October 24, 2000 NEWS RELEASE
Cattlemen’s Legal Fund
IBP’s Liability Not Off Hook Despite Court Ruling,
Say Cattlemen’s Lawyers
WHEN FEDERAL JUDGE, Lyle Strom, denied Class Certification in the ongoing class-action lawsuit, many in the beef industry jumped to the conclusion that the case was over.
Nothing could be further from the truth, say the Plaintiffs’ lawyers, noting that steps are now underway to redefine the “class” in a new form which will win Court approval, and allow the case to proceed to trial.
“Nobody except the defendant, IBP, and their supporters deny the truth of our claims. The facts in this case are clear and on our side, but so far, the law and procedures are not. The lawyers must and will use the truth to get IBP to trial and get a judgment,” said one of the plaintiff’s attorneys, Randy Beard.
“Even if we end up with only one plaintiff, this case will go to trial.”
Cattle producers are of the opinion that they were once again denied the justice they could expect from the court. Judge Strom had the broad discretion to define a “class” acceptable to the Court, and to forward this case for trial. Yet he decided, instead, to almost let IBP off the hook, they say.
“Regardless of IBP’s claims,” said Mike Callicrate, one of the original Plaintiffs, “There’s no doubt that IBP is depressing prices to producers through their illegal use of captive supplies and other methods.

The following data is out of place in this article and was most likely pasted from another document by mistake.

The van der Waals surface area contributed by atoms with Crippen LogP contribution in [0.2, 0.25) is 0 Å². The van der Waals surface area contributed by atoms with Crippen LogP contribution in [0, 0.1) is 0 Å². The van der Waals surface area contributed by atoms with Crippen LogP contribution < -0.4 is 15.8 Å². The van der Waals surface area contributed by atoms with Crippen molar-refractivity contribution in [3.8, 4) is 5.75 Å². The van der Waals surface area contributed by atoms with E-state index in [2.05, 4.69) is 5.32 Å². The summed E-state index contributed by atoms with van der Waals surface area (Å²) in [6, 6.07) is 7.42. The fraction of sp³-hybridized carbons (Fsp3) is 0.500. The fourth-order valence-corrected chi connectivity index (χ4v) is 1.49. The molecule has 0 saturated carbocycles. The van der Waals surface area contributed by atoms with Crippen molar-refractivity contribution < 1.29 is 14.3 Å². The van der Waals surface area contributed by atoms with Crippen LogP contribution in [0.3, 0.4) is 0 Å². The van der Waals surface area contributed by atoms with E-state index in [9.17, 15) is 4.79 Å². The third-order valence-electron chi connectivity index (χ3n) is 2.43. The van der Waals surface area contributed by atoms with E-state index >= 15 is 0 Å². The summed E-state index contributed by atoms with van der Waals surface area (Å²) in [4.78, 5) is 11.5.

“It’s unfortunate that because a method of distributing damages can’t be agreed upon, that this agricultural plunderer should get off the hook. Cattle producers don’t care about damage awards, they care about stopping the illegal behavior of IBP that is forcing them out of business,” he said.
Callicrate pointed out that USDA has failed miserably in its enforcement responsibilities of the very powerful, market protecting Packers and Stockyards Act (P&S Act).
As a result, he said, “They’re now leaving a few independent cattlemen and private lawyers saddled with the enormous task of restoring competition and fair prices to the cattle industry.”
“Congress placed the P&S Act in the hands of the Secretary of Agriculture to enforce,” Callicrate stated. “The Act was passed in 1921 to prevent the, then powerful and monopolistic, meatpacking cartel from ever again exerting abusive market power, which brought down the cattle industry in the early 1900’s. In 1921, five packers controlled less than fifty percent of the market compared to four, controlling over eighty percent today.”
Another of the Plaintiff’s attorneys, David Domina, stated in a client communication that, “Nothing in the Order expresses any judgment, or hint of judgment, about the legality of IBP’s conduct or the propriety of its market practices. The ruling is not a commentary on the use of captive supplies.”
As a rebuttal to IBP’s claim that supply and demand have been the primary cause of low cattle prices, Domina wrote:
“Strong evidence has developed during this case–through the course of nearly a hundred depositions and tens of thousands of pages of materials–to prove a cause-effect relationship between captive supply usage and cash price changes.”
“Cattlemen throughout the industry,” said Callicrate, “Are now awaiting the next development which should be a redefining of the “class” and the setting of a trial date and seeing justice done in a Federal Alabama courtroom.”
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Cattlemen’s Legal Fund